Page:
Read as James H. Nichols, Ph.D talks about his career as a Clinical Chemist.  Find him at www.baystatehealth.com.  He is also a member of the American Association for Clinical Chemistry, www.aacc.org.

What do you do for a living?

Clinical Chemist.  A Professor of Pathology and Medical Director of the Chemistry Section of a Hospital Laboratory.

How would you describe what you do?

Supervising the quality of laboratory testing.

What does your work entail?

Consultation with physicians, managing laboratory operations, research and development, administration.

What’s a typical work week like?

Every day is different, there are always questions about patient’s lab tests from physicians, but also instrumentation to repair and troubleshoot, inspections, implementation of new tests, and managing quality concerns.

How did you get started?

I learned about the career during my doctoral work in graduate school.

What do you like about what you do?

Seeing patients benefit from their lab tests.

What do you dislike?

Doctors and nurses can sometimes be abrupt and grumpy.

How do you make money/or how are you compensated?

Based on a fixed salary and bonuses plus side consultations.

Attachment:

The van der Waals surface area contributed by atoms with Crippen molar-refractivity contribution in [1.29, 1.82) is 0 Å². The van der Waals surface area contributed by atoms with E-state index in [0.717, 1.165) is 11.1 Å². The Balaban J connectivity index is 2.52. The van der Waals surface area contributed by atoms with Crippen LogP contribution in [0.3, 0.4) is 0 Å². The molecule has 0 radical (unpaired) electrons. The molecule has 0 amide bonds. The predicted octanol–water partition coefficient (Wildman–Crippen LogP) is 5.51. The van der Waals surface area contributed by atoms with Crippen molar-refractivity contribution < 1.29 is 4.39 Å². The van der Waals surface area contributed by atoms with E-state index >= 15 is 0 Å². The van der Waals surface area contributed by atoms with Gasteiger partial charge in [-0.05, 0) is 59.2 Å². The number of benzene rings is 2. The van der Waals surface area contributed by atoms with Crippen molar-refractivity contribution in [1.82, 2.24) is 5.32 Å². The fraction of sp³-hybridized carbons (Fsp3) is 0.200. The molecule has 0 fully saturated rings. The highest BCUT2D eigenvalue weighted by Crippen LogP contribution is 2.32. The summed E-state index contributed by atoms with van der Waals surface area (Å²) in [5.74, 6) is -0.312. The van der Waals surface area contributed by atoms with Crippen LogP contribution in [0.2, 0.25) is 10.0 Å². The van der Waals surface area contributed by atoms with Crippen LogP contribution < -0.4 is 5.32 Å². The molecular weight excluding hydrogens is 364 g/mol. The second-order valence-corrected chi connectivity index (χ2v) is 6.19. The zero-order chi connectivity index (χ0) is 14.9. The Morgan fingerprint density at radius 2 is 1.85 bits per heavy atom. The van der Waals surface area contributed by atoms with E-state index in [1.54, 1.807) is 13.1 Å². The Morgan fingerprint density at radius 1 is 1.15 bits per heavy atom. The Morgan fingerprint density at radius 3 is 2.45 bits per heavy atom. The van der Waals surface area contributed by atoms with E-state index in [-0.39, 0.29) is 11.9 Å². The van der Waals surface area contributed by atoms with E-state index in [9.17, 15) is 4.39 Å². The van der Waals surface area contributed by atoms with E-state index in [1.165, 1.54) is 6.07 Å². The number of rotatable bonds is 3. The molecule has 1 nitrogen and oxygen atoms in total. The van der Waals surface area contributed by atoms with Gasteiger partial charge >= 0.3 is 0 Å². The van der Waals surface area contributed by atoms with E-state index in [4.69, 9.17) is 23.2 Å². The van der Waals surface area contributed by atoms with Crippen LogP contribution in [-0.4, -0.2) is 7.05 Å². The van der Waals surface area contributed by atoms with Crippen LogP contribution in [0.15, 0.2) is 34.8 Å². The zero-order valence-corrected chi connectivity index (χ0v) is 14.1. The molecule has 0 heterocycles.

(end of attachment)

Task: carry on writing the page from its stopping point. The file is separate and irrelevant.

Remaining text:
How much money do Clinical Chemists make?

A hospital-based clinical chemist can make between $100,000 and $300,000 depending on size of the institution, profit-sharing plans and bonuses/benefits.

How much money did/do you make starting out as a Clinical Chemist?

As a postdoctoral student in clinical chemistry, a trainee can make between $40,000 and $65,000.

What education, schooling, or skills are needed to do this?

Minimum of a Ph.D or M.D. with a focus in a chemistry related field, postdoctoral training, board certification and at least 5 years of experience directing a laboratory under the federal regulations (CLIA).

What is most challenging about what you do?

No day is the same, and many unexpected events can require attention that disrupt scheduling and advance planning.

What is most rewarding?

Ability to travel the world, promote quality standards and educate others on good laboratory practice.

What advice would you offer someone considering this career?

Just show motivation and get as much laboratory experience in a hospital or reference laboratory business as possible.

How much time off do you get/take?

Generally 4 weeks a year plus paid holidays.

What is a common misconception people have about what you do?

Many people don’t know what the laboratory does in the hospital or the people who manage the testing.

What are your goals/dreams for the future?

More public attention to the role of the laboratory in health care and physician decision-making.

What else would you like people to know about your job/career?

It is rewarding and exciting, and I enjoy coming to work each and every day.